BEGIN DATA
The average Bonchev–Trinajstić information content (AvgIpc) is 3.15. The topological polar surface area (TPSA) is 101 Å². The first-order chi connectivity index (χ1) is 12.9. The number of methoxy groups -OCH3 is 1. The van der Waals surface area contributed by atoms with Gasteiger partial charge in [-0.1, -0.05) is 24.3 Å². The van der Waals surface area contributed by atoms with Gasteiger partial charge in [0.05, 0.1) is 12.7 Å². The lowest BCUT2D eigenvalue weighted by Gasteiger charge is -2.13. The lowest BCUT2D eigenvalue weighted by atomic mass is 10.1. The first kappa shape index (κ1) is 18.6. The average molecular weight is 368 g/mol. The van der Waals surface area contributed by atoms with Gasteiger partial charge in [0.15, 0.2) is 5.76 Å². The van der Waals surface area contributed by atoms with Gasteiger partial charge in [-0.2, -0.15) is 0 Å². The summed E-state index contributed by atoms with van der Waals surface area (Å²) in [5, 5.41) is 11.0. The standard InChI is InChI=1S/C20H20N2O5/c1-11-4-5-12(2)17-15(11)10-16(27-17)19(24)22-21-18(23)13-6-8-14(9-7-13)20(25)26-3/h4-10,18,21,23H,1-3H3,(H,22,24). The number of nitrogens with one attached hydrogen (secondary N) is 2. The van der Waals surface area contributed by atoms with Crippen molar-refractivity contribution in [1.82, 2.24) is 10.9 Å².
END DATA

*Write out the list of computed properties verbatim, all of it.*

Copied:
The average Bonchev–Trinajstić information content (AvgIpc) is 3.15. The topological polar surface area (TPSA) is 101 Å². The first-order chi connectivity index (χ1) is 12.9. The number of methoxy groups -OCH3 is 1. The van der Waals surface area contributed by atoms with Gasteiger partial charge in [-0.1, -0.05) is 24.3 Å². The van der Waals surface area contributed by atoms with Gasteiger partial charge in [0.05, 0.1) is 12.7 Å². The lowest BCUT2D eigenvalue weighted by Gasteiger charge is -2.13. The lowest BCUT2D eigenvalue weighted by atomic mass is 10.1. The first kappa shape index (κ1) is 18.6. The average molecular weight is 368 g/mol. The van der Waals surface area contributed by atoms with Gasteiger partial charge in [0.15, 0.2) is 5.76 Å². The van der Waals surface area contributed by atoms with Gasteiger partial charge in [-0.2, -0.15) is 0 Å². The summed E-state index contributed by atoms with van der Waals surface area (Å²) in [5, 5.41) is 11.0. The standard InChI is InChI=1S/C20H20N2O5/c1-11-4-5-12(2)17-15(11)10-16(27-17)19(24)22-21-18(23)13-6-8-14(9-7-13)20(25)26-3/h4-10,18,21,23H,1-3H3,(H,22,24). The number of nitrogens with one attached hydrogen (secondary N) is 2. The van der Waals surface area contributed by atoms with Crippen molar-refractivity contribution in [1.82, 2.24) is 10.9 Å².